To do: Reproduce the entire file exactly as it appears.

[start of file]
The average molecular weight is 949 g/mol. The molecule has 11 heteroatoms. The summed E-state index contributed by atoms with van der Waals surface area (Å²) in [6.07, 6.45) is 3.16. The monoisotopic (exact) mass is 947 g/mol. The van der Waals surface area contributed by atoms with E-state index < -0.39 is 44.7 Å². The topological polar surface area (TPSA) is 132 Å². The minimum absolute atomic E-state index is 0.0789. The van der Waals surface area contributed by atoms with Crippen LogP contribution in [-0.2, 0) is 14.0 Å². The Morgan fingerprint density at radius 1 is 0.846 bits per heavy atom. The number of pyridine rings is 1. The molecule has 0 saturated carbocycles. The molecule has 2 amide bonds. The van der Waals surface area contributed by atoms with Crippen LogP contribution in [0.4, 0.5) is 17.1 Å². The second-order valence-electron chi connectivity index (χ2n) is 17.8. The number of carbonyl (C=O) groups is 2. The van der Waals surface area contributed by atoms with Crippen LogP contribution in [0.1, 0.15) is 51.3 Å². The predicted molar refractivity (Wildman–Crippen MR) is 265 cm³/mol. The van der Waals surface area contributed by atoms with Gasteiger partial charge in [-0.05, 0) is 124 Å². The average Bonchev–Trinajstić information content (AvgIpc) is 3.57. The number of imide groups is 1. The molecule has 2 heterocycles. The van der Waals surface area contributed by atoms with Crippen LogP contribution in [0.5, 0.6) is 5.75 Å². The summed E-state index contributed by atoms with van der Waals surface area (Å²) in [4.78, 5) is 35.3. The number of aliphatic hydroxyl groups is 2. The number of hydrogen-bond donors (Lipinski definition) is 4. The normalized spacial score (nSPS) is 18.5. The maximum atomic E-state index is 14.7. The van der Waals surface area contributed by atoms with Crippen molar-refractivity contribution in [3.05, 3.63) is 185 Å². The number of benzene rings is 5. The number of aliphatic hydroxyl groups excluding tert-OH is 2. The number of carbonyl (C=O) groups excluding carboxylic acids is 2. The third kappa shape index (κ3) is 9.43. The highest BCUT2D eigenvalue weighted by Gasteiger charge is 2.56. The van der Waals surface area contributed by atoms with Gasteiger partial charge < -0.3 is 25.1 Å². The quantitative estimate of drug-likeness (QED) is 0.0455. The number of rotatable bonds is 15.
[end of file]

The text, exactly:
The average molecular weight is 949 g/mol. The molecule has 11 heteroatoms. The summed E-state index contributed by atoms with van der Waals surface area (Å²) in [6.07, 6.45) is 3.16. The monoisotopic (exact) mass is 947 g/mol. The van der Waals surface area contributed by atoms with E-state index < -0.39 is 44.7 Å². The topological polar surface area (TPSA) is 132 Å². The minimum absolute atomic E-state index is 0.0789. The van der Waals surface area contributed by atoms with Crippen LogP contribution in [-0.2, 0) is 14.0 Å². The Morgan fingerprint density at radius 1 is 0.846 bits per heavy atom. The number of pyridine rings is 1. The molecule has 0 saturated carbocycles. The molecule has 2 amide bonds. The van der Waals surface area contributed by atoms with Crippen LogP contribution in [0.4, 0.5) is 17.1 Å². The second-order valence-electron chi connectivity index (χ2n) is 17.8. The number of carbonyl (C=O) groups is 2. The van der Waals surface area contributed by atoms with Crippen LogP contribution in [0.1, 0.15) is 51.3 Å². The predicted molar refractivity (Wildman–Crippen MR) is 265 cm³/mol. The van der Waals surface area contributed by atoms with Gasteiger partial charge in [-0.05, 0) is 124 Å². The average Bonchev–Trinajstić information content (AvgIpc) is 3.57. The number of imide groups is 1. The molecule has 2 heterocycles. The van der Waals surface area contributed by atoms with Crippen LogP contribution in [0.5, 0.6) is 5.75 Å². The summed E-state index contributed by atoms with van der Waals surface area (Å²) in [4.78, 5) is 35.3. The number of aliphatic hydroxyl groups is 2. The number of hydrogen-bond donors (Lipinski definition) is 4. The normalized spacial score (nSPS) is 18.5. The maximum atomic E-state index is 14.7. The van der Waals surface area contributed by atoms with Crippen molar-refractivity contribution in [3.05, 3.63) is 185 Å². The number of benzene rings is 5. The number of aliphatic hydroxyl groups excluding tert-OH is 2. The number of carbonyl (C=O) groups excluding carboxylic acids is 2. The third kappa shape index (κ3) is 9.43. The highest BCUT2D eigenvalue weighted by Gasteiger charge is 2.56. The van der Waals surface area contributed by atoms with Gasteiger partial charge < -0.3 is 25.1 Å². The quantitative estimate of drug-likeness (QED) is 0.0455. The number of rotatable bonds is 15.